kaspar vs. the professor of logic

just watched herzog’s every man for himself and god against all or as it’s known here the enigma of kaspar hauser. fine little flick about a fascinating historical footnote the real life kaspar hauser. if you’re not familiar with his story i recommend you check out wild child of europe or the fortean times article on hauser called a new theory. it’s an interesting story though i don’t plan to recount it here. just wanted to share a bit from the film i found amusing.

just to set the stage let me sum up kaspar quickly- he was a teenager who showed up on the street in Nuremberg in 1828 holding an anonymously written note. he couldn’t say much and could hardly stand. it turned out he had been locked in a dungeon of some sort his entire life and had never seen another human. as a somewhat unique example of the “feral child” (in that he didn’t adapt to animal culture but was completely without culture of any kind) he became a bit of a sensation both in society and in the tabloids. a few years later he was murdered, dying as mysteriously as he’d arrived.

here’s an illustration of kaspar as he is said to have looked on his arrival in nuremberg along side an image of bruno s. (a whole other story there) as kaspar in the film.

anyhow the encounter which amused me in the film came about half way through when kaspar is visited by a professor of logic. they sit at a table and the professor, intent on figuring out this “feral child’s” capacity for logical reasoning, poses a question (all paraphrased):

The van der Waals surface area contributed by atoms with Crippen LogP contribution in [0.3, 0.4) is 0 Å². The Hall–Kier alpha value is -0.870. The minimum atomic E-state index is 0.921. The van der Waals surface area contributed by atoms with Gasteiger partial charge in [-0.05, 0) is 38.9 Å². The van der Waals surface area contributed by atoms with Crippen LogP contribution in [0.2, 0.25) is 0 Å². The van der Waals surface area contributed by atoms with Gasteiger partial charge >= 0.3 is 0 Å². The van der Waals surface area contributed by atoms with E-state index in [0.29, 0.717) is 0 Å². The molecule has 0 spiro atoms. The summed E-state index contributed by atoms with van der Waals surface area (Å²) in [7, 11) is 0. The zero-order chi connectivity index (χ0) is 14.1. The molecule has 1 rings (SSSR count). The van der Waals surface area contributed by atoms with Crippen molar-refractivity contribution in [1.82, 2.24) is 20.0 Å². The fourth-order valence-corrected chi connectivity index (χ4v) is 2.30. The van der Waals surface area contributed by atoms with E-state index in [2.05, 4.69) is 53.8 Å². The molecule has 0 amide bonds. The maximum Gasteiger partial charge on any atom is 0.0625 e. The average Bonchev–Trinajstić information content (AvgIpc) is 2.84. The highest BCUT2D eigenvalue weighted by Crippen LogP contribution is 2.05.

professor: lets say there are two villages. in one of the villages all of the inhabitants constantly lie. they lie about everything, always. it is a village of liars. the second village is a village of truthtellers. all of the inhabitants always tell the truth. always. now lets say there are roads leading out of each of these villages and that the roads meet at a fork.


professor: now lets say you come across a man standing at this fork in the road and you want to figure out which village he came from. what question do you ask?


professor: it’s a thorny problem. if you ask “are you from the village of truthtellers” a man from either village would answer “yes.” one because he always tells the truth and one because he always lies. in fact there is a single question you could ask that would reveal which village the man came from. one single question only which could accomplish that.


professor: if you can’t figure it out i’ll tell you, you would ask the man this- “if you came from the other village would you answer ‘no’ if i were to ask you whether you came from the liars village?”


professor: you see by means of a double negative the liar is forced to tell the truth!

kaspar: i know another question.

professor: but that is the one and only question that would enable you to ascertain the man’s true origin. there is no other question.

kaspar: well, i know another question.

professor: ok, fine what question would you ask the man?

kaspar: i should ask the man whether he was a tree-frog.


haha. needless to say the professor of logic found this question unacceptable. in the commentary herzog said that though most of the movie was based on hauser’s diary and other accounts there was no factual basis for this particular encounter. herzog wrote it and just stuck it in there.

anyway that’s it, just thought it was amusing.